To date, more than 10.3 million people in Canada have received at least one COVID-19 vaccine dose.
With roughly 25 per cent of the Canadian population now vaccinated against the virus, many are wondering if it’s safe for them to return to some semblance of normal, such as having indoor gatherings with friends, or hugging their grandparents. Experts, though, are urging restraint.
“We know that the first vaccine seems to offer good protection, but then there’s a lot of new variants spreading around,” said Dr. Stephen Hoption Cann, chair of the University of British Columbia’s clinical research ethics board. “We don’t really know how good that protection is after every variant.”
So what can you do differently now that you’ve been vaccinated? According to the federal government, nothing. At least, until more of the population is fully vaccinated.
Health Canada has yet to update its recommendations on what Canadians can and can’t do while they await their second doses, but until then, the federal government has made its stance clear: act as though you haven’t been vaccinated yet and continue to follow public health guidelines.
Even Global Affairs Canada has specified there will be “no exceptions for vaccinated travellers” looking to move through the country’s borders.
“Everyone is looking forward to a future when we can be together,” Health Canada’s website says. “Until then, we need to protect each other, especially those who are still vulnerable to severe disease from COVID-19.”
This differs from the United States.
On April 2, the U.S. Centers for Disease Control and Prevention updated its guidelines for Americans who have received both COVID-19 vaccine doses.
Fully vaccinated people there travel domestically and do not need to get tested before or after travel or self-quarantine once they return. They also aren’t required by the U.S. to get tested before leaving the country. They can visit other fully vaccinated people indoors without needing to wear masks and no longer need to keep physically distant.
Why isn’t Canada following the United States?
Kelly Grindrod, associate professor at the University of Waterloo School of Pharmacy, also notes that Canada is “in a very different situation than the Americans are.”
Less than three per cent of Canadians have been given their second dose of the vaccine, the majority of which are health-care providers.
Hampered by vaccine shipment delays, Grindrod said officials were forced to choose between vaccinating all Canadians with one dose by June and then doling out second doses later and selecting an “elite few” to be fully protected.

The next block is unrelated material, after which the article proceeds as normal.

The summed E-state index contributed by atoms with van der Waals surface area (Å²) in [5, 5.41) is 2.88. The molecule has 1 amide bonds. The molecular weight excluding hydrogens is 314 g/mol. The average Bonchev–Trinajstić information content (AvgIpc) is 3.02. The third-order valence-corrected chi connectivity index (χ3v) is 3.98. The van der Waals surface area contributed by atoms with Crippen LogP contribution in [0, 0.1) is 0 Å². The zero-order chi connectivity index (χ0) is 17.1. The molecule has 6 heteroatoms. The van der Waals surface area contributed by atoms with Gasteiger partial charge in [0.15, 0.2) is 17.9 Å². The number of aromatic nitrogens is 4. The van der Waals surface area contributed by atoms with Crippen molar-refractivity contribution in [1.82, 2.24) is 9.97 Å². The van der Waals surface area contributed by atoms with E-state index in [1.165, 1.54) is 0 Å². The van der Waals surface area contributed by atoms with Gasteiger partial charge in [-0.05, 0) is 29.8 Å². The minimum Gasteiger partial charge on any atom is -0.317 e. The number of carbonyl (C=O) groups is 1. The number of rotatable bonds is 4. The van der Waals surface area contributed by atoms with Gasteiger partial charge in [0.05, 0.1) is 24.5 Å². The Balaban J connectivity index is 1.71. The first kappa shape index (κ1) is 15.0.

“That’s partly why the American CDC guidelines don’t apply to us, because we’re not in the same boat as them,” she said.
“We chose to double the number of people who are partially protected, whereas the Americans had enough vaccine that they could fully protect a pretty large chunk of their population.”
Scientific evidence makes it clear that the COVID-19 vaccines approved for use in Canada are highly effective at preventing severe illness, hospitalization and death, the Public Health Agency of Canada said in an emailed statement to Global News. But they don’t prevent transmission.
“It is unknown whether vaccinated individuals can still be asymptomatic and spread the virus, thus can still pose a public health risk,” the agency said.
Until that can be ascertained, PHAC said it would continue to promote public health measures that have already proven to be effective “including wearing a mask, washing hands and maintaining physical distancing.”
Scientists around the world have been moving at breakneck speeds to learn as much as they can about COVID-19. But Cann said there are still “a lot of unknowns” when it comes to a COVID-19 vaccine’s effectiveness.
The added backdrop of variants of concern rampaging across Canada doesn’t help.
A person could become more susceptible to variants of concern post-injection while their immune system develops an effective response to the vaccine, he said. And anybody who has been vaccinated but hasn’t yet developed an effective immunity response could still be vulnerable to the effects of the virus.
“The real risk is actually to society, not the individual: partially vaccinated people taking exposure risks will provide COVID-19 with opportunities to evade the vaccine,” said Colin Furness, an epidemiologist with the University of Toronto.
“There is nothing worse than a partially immune population getting repeatedly exposed to spur the virus to adapt.”
Not everybody develops a strong immunity to the virus straight away. According to Grindrod, it takes around two weeks for the human body to start forming the necessary antibodies that can protect them from COVID-19. And even after, there is no guarantee that a person will be 100 per cent immune from the virus.
“You don’t know if you’re the person who is protected or not. We hope you are, but it’s still a chance,” she said.